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“Kubo and the Two Strings” is a Vibrant Love Letter to Family

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Summer vacation might be over for most Colorado kids, but that doesn’t mean it’s time to wave goodbye to epic animated storytelling. After a summer of sequels, reboots, and reimaginings, Kubo and the Two Strings stands as a sumptuous, astonishingly crafted experience with a fresh story.

If you must blink, do it now… ~ Kubo

Young Kubo (Art Parknson) is gifted with a special ability, which he uses to support himself and his bereft, secretive mother. When he makes a decision to explore deeper into his past, he unknowingly sparks a chain of events that lead him to a showdown with someone ancient—and angry. Kubo has two mysterious guides along the way, Monkey (Charlize Theron) and Beetle (Matthew McConaughey). They set a course to help him find the elements he will need to defeat two devilish sisters (Rooney Mara) and, ultimately, the Moon King (Ralph Fiennes).

Not everyone is a fan of stop motion or puppet-animated media, but few can deny the meticulous work and mad skills that are poured into this detail-oriented style of storytelling. LAIKA Entertainment, which created Kubo, is also known for the bizarre, dark whimsy of The Boxtrolls and Coraline. Some of that spills over, but Kubo is on another plane of quality. The colors, layers, and action meld in seamless harmony. This particular story, set in a magical version of long-ago Japan, is the perfect framework for this dreamlike, sometimes spooky animation. It’s almost as if stop motion were invented for Kubo and the Two Strings. We saw it in 3D. The effects were never jerky or obvious puppetry. It’s smooth, like you’d see in a computer animated film, but somehow more rich, more real.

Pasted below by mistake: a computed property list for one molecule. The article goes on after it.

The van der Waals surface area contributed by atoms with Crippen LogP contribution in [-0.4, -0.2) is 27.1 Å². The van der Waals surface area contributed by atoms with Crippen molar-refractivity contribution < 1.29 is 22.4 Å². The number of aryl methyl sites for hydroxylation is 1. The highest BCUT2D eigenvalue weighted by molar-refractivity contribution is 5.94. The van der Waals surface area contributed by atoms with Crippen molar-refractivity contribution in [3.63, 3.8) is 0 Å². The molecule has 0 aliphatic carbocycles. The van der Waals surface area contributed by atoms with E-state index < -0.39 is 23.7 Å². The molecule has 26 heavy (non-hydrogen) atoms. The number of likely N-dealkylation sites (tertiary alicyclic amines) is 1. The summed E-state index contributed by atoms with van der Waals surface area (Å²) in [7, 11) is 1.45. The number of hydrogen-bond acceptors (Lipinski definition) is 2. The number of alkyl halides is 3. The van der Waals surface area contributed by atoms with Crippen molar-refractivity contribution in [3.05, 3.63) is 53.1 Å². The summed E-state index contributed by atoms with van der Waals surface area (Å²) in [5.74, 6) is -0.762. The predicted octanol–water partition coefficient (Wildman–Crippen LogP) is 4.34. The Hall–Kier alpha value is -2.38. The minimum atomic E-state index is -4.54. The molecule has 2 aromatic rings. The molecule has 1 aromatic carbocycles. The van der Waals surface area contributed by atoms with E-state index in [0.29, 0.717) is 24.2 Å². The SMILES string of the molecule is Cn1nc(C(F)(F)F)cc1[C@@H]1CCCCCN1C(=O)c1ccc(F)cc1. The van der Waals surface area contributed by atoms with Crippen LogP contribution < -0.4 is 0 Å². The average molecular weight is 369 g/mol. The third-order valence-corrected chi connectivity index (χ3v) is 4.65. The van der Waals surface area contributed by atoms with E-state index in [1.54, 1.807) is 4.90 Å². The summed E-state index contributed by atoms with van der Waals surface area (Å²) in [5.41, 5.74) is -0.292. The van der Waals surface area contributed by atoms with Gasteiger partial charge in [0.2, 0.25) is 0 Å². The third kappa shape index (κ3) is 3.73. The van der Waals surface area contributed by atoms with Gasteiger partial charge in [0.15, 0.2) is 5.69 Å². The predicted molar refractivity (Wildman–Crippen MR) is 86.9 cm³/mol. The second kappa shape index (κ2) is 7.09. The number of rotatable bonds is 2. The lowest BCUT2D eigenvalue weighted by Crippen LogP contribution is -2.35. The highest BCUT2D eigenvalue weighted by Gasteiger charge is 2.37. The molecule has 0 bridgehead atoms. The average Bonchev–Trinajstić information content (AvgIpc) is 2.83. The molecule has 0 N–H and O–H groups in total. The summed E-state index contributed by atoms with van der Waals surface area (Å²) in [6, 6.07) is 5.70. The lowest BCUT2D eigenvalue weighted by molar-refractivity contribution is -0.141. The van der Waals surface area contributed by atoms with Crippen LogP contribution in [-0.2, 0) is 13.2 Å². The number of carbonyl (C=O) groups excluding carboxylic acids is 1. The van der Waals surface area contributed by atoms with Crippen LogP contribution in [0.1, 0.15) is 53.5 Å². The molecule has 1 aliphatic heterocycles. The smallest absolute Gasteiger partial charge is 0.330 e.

The story is simply beautiful. Between the depth of Kubo’s experience and the animation, it took my breath away. Sometimes, it felt heavy—important—but never burdensome. There are many well-timed laughs and sweet bits of relief. It’s not just a great animated movie. It’s simply a great movie.

Kubo and the Two Strings opens on August 19, 2016. It is rated PG. There is scary, ghostlike imagery, a child in peril, and some complicated family dynamics. Make sure you stay during the credits for a peek into how they created one of the most memorable scenes.

Watch the trailer:

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